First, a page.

December 14, 2021
Staff Accomplishment

Team Examines Human-Machine Teaming in Law Enforcement

Working to bridge the gap between today’s tools and machine teammates of the future

Corey Fallon, Kris Cook, and Grant Tietje

Corey Fallon, Kris Cook, and Grant Tietje of PNNL examine how scientists and engineers are working to take existing capabilities and turn them into true machine teammates.

(Photos by Andrea Starr | Pacific Northwest National Laboratory)

Human-machine teaming may sound like something from the distant future, but many technological capabilities already exist. In “Human-Machine Teaming: A Vision of Future Law Enforcement” in Domestic Preparedness, Corey Fallon, Kris Cook, and Grant Tietje of Pacific Northwest National Laboratory (PNNL) examine how scientists and engineers are working to take these capabilities and turn them into true machine teammates.

Defining a Teammate

There is more to being a true teammate than just responding to requests from a human. True human-machine teaming enhances the team performance by minimizing the work required for the human to manage the machine.

Many existing artificial intelligence (AI) tools have one or two helpful capabilities, but this is not enough to function as a teammate. As the team states in the article, autonomous systems like drones and self-driving cars are useful but these systems on their own are not teammates. They require the human to regularly monitor their activity to make sure they are functioning properly.

“Human-machine teaming is taking the benefits that AI has to offer and pairing these with human skills like creativity and adaptability,” said Fallon. “Rather than blindly performing tasks, a good machine teammate will learn and work proactively to support their human teammate.”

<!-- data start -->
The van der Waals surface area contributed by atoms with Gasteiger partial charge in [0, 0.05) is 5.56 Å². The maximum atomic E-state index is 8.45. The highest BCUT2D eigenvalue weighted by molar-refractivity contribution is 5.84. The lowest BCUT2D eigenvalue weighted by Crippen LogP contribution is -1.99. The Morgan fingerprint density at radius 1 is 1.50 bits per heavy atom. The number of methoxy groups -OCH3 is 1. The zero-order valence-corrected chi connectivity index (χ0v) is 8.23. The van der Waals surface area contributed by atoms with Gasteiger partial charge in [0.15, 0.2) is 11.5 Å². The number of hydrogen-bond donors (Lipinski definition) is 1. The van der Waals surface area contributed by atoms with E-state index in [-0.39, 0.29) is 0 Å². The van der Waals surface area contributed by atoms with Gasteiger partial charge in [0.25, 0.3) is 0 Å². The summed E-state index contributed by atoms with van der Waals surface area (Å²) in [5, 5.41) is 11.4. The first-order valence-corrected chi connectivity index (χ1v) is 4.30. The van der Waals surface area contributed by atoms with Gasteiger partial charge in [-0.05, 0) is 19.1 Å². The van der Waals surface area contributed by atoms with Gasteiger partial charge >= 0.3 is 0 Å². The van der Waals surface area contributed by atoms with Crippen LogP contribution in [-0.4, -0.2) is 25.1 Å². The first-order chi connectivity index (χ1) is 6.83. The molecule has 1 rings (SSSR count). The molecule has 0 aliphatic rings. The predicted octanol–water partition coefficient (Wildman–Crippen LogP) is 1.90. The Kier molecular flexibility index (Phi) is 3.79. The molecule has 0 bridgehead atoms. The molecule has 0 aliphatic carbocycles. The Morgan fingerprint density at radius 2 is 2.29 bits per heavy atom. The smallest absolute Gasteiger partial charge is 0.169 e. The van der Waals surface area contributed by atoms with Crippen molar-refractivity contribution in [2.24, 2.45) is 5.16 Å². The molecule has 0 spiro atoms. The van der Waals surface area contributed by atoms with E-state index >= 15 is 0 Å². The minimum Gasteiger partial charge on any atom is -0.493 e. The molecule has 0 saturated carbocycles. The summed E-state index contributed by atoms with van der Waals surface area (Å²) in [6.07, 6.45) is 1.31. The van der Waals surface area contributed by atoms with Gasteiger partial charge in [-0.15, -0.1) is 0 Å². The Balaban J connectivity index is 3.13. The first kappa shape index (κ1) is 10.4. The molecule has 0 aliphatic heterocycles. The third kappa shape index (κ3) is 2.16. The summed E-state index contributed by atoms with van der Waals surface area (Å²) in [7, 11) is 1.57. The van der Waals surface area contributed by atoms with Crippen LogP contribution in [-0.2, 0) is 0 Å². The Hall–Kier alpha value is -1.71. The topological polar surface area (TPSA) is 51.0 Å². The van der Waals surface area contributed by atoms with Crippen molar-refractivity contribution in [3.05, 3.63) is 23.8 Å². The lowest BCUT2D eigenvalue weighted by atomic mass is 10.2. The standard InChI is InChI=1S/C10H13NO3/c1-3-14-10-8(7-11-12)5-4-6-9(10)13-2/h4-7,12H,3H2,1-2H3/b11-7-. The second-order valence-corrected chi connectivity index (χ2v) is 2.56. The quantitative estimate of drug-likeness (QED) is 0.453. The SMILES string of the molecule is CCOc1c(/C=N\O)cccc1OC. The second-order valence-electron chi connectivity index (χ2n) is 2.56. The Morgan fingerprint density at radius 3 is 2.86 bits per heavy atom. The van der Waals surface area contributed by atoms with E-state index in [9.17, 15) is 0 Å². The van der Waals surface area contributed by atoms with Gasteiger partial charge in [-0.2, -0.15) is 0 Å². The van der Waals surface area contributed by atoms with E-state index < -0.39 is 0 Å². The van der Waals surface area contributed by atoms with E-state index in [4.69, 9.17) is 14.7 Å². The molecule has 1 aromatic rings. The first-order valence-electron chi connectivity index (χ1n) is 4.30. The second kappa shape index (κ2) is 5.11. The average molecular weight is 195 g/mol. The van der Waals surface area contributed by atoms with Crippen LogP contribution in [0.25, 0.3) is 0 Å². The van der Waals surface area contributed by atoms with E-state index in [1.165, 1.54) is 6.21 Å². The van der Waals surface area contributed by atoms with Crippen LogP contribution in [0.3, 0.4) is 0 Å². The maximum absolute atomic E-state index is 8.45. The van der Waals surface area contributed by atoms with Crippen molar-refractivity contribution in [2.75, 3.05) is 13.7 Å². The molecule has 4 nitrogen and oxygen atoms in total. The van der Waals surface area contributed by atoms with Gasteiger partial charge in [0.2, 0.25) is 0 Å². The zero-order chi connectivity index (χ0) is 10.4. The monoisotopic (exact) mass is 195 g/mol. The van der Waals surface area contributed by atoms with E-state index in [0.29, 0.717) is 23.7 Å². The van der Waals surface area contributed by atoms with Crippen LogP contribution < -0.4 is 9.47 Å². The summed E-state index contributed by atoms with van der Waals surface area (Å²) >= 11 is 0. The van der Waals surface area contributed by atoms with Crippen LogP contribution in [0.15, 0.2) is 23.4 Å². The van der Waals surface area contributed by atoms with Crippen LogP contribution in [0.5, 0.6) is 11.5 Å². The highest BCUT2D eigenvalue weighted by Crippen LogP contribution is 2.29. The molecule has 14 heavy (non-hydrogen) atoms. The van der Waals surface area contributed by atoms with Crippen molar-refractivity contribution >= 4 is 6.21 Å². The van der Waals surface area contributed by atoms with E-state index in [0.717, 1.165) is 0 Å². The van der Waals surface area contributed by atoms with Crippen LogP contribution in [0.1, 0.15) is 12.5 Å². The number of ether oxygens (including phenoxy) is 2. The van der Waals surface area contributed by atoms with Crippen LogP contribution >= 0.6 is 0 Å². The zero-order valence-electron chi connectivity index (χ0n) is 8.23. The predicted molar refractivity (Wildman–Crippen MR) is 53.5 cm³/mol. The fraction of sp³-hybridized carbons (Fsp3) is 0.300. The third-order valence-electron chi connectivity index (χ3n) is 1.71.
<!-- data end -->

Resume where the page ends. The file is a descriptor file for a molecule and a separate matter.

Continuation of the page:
In their article, the PNNL team wanted to illustrate how a machine teammate could enhance law enforcement in the near future.

“One of our goals was to paint a clear picture of what human-machine teaming is to the first responder community. We wanted to show that human-machine teaming doesn’t mean automation is being developed to replace humans, but rather it is a partnership that maximizes the benefits of both AI and humans,” said Fallon. “We think a lot about what it’s like to work with a human teammate and what a human teammate brings to a team to help it perform better. Successful human teammates need to have the ability to observe, communicate with their teammate, and act independently. We believe observe, communicate, and act are also the key dimensions of a successful machine teammate.”

Observe, Communicate, Act

The key capabilities that define a true teammate are the ability to observe, communicate, and act.

“You need the AI to observe its surroundings, its teammate, and its own performance; but it’s not good enough to just observe. The AI also has to be able to communicate to the human teammate what it is observing,” said Fallon. “The machine teammate also needs the capability to behave proactively so it can act on what it observes without waiting for human instructions.”

Without all three of these pieces, the teammate formula won’t work. For example, if a human just has a machine teammate that can only observe and act, the human may lose track of what it’s doing. That's where the communication is really important. A machine teammate that can update the human can help the team maintain common ground.

“PNNL is on the cutting edge of developing AI for the federal government. We're developing AI and automated systems that are able to perform tasks that were, up until recently, squarely in the domain of the human. Now we’re in a situation where these systems can truly start to interact with us like teammates,” said Fallon. “As we move into developing systems that have greater capabilities, we want to leverage these in the right way to improve task performance. Research in human-machine teaming provides a clear vision to guide the development and design of PNNL’s technological advancements in automation and AI.”